I spent ten days in Scotland once. The pity is it wasn’t twice or three times or more. It is an old old place, where things come and go before your eyes, the living and the dead and those who are neither.
Mind you, to paraphrase Mark Twain, the worst winter I’d had in 15 years was the summer I spent in Scotland. I loved roaming the highlands and the clearances on Skye. It was rainy and foggy the whole time we were on Skye, the mists would come and go like spirits – within minutes something you were looking at would disappear, even the car only 10 metres away. The ground was heavy and moist and made little noises – or was it the ghosts of those who were there before? I found it easy to slip into an almost trance-like state, oblivious to the cold and damp. My husband found it intolerable and stayed in the car with the heat on for most of these jaunts.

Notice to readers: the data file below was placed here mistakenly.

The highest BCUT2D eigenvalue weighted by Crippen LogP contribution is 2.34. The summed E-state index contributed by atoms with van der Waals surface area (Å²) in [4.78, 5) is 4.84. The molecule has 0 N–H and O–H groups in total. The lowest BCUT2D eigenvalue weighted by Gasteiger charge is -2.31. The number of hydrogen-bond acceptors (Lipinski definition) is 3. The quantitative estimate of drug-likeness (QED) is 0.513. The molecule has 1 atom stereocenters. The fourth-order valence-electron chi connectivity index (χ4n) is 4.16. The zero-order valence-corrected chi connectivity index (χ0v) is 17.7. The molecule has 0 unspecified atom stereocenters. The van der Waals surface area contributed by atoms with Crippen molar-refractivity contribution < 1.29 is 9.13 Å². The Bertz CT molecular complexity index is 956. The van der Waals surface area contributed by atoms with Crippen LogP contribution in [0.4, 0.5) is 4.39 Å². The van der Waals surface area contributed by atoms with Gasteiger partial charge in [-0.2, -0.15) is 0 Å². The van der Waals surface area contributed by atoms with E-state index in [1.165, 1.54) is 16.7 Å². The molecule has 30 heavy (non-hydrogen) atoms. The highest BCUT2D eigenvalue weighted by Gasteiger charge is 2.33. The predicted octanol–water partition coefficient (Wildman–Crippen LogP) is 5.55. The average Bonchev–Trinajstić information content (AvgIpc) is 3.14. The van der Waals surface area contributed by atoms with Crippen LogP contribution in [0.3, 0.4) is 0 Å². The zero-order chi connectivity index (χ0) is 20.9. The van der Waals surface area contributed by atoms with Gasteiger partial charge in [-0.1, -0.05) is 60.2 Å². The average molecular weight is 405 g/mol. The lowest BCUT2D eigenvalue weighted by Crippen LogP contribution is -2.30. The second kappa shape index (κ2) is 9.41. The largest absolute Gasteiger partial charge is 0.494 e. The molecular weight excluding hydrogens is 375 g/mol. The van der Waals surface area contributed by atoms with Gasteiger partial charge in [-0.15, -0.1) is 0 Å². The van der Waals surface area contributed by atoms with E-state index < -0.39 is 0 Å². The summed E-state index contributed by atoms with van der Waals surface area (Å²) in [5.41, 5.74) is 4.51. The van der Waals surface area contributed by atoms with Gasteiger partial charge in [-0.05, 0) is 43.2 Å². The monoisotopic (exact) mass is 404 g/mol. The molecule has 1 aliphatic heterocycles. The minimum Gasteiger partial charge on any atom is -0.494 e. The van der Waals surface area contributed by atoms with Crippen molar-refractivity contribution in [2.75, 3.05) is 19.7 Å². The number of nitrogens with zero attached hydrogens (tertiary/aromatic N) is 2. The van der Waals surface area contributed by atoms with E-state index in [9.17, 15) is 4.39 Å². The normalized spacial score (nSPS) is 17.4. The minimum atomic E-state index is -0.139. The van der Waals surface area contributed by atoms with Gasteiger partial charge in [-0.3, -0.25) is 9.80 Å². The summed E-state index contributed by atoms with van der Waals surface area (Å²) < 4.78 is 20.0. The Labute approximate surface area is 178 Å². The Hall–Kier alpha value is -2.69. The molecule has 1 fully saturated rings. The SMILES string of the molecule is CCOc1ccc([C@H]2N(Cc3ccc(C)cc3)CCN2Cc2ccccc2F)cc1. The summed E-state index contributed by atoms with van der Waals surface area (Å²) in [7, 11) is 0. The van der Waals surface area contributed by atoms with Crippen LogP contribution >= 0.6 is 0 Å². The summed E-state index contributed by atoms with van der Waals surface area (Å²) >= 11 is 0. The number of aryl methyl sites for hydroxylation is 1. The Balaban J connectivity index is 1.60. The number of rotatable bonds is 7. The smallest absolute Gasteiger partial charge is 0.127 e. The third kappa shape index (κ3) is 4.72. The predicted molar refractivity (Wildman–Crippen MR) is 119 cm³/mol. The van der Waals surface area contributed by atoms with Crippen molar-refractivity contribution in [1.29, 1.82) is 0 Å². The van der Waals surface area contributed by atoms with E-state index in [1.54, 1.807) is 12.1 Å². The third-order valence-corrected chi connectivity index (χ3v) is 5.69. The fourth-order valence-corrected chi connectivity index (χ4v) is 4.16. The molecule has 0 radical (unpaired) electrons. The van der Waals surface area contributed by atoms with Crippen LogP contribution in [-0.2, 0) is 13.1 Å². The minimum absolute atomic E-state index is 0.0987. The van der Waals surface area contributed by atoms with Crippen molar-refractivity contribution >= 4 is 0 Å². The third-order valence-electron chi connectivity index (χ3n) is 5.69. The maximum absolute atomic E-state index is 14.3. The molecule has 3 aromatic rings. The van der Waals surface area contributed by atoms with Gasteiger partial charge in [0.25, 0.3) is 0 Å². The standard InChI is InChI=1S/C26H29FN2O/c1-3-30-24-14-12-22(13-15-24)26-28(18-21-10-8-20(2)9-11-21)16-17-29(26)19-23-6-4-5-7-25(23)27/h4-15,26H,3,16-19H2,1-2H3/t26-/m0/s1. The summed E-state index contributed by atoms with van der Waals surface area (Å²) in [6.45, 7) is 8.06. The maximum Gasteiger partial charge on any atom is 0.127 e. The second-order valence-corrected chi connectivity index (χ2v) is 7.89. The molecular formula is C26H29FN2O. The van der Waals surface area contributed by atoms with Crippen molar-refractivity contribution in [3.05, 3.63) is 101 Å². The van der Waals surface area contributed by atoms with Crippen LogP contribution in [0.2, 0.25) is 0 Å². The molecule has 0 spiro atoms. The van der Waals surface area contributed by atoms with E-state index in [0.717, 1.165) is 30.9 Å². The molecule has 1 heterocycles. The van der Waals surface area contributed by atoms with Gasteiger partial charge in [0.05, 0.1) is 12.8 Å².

I also loved Glasgow – it’s grit and struggle – full of incredible artworks and decaying grandeur. I met up with a friend who told me where to eat, so I ended up with amazing food there too. Strangely, I did not care for Edinburgh. It seemed fake to me, packaged up and presented in a myriad of staged Scottish experiences. But if I went back I am sure I could fall in love with it. That’s a problem and a pleasure with travel – you get a snapshot of a specific place and time – if you go back it will not be the same.